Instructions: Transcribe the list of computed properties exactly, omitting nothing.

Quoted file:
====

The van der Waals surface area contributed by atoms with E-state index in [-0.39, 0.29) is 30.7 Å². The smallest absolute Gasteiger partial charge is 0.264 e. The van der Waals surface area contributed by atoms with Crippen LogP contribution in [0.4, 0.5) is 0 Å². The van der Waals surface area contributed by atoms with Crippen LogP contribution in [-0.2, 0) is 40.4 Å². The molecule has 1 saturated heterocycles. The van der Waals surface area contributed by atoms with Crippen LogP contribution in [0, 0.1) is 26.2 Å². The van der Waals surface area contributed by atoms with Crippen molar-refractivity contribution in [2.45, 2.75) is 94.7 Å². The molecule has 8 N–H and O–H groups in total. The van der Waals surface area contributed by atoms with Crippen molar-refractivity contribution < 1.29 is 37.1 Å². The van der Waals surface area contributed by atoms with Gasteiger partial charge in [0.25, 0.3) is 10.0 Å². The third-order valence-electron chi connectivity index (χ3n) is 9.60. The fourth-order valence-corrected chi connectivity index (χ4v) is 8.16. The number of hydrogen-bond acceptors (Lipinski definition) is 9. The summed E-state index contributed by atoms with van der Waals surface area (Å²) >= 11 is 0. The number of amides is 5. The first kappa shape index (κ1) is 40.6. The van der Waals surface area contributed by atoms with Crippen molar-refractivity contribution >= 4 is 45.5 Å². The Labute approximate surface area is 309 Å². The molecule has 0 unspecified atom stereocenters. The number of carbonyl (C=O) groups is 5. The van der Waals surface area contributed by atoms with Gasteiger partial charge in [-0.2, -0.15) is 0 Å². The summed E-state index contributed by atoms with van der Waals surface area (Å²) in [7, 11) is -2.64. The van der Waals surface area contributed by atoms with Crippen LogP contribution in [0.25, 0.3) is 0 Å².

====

The van der Waals surface area contributed by atoms with E-state index in [-0.39, 0.29) is 30.7 Å². The smallest absolute Gasteiger partial charge is 0.264 e. The van der Waals surface area contributed by atoms with Crippen LogP contribution in [0.4, 0.5) is 0 Å². The van der Waals surface area contributed by atoms with Crippen LogP contribution in [-0.2, 0) is 40.4 Å². The molecule has 1 saturated heterocycles. The van der Waals surface area contributed by atoms with Crippen LogP contribution in [0, 0.1) is 26.2 Å². The van der Waals surface area contributed by atoms with Crippen molar-refractivity contribution in [2.45, 2.75) is 94.7 Å². The molecule has 8 N–H and O–H groups in total. The van der Waals surface area contributed by atoms with Crippen molar-refractivity contribution < 1.29 is 37.1 Å². The van der Waals surface area contributed by atoms with Gasteiger partial charge in [0.25, 0.3) is 10.0 Å². The third-order valence-electron chi connectivity index (χ3n) is 9.60. The fourth-order valence-corrected chi connectivity index (χ4v) is 8.16. The number of hydrogen-bond acceptors (Lipinski definition) is 9. The summed E-state index contributed by atoms with van der Waals surface area (Å²) >= 11 is 0. The number of amides is 5. The first kappa shape index (κ1) is 40.6. The van der Waals surface area contributed by atoms with Crippen molar-refractivity contribution >= 4 is 45.5 Å². The Labute approximate surface area is 309 Å². The molecule has 0 unspecified atom stereocenters. The number of carbonyl (C=O) groups is 5. The van der Waals surface area contributed by atoms with Gasteiger partial charge in [-0.2, -0.15) is 0 Å². The summed E-state index contributed by atoms with van der Waals surface area (Å²) in [7, 11) is -2.64. The van der Waals surface area contributed by atoms with Crippen LogP contribution in [0.25, 0.3) is 0 Å².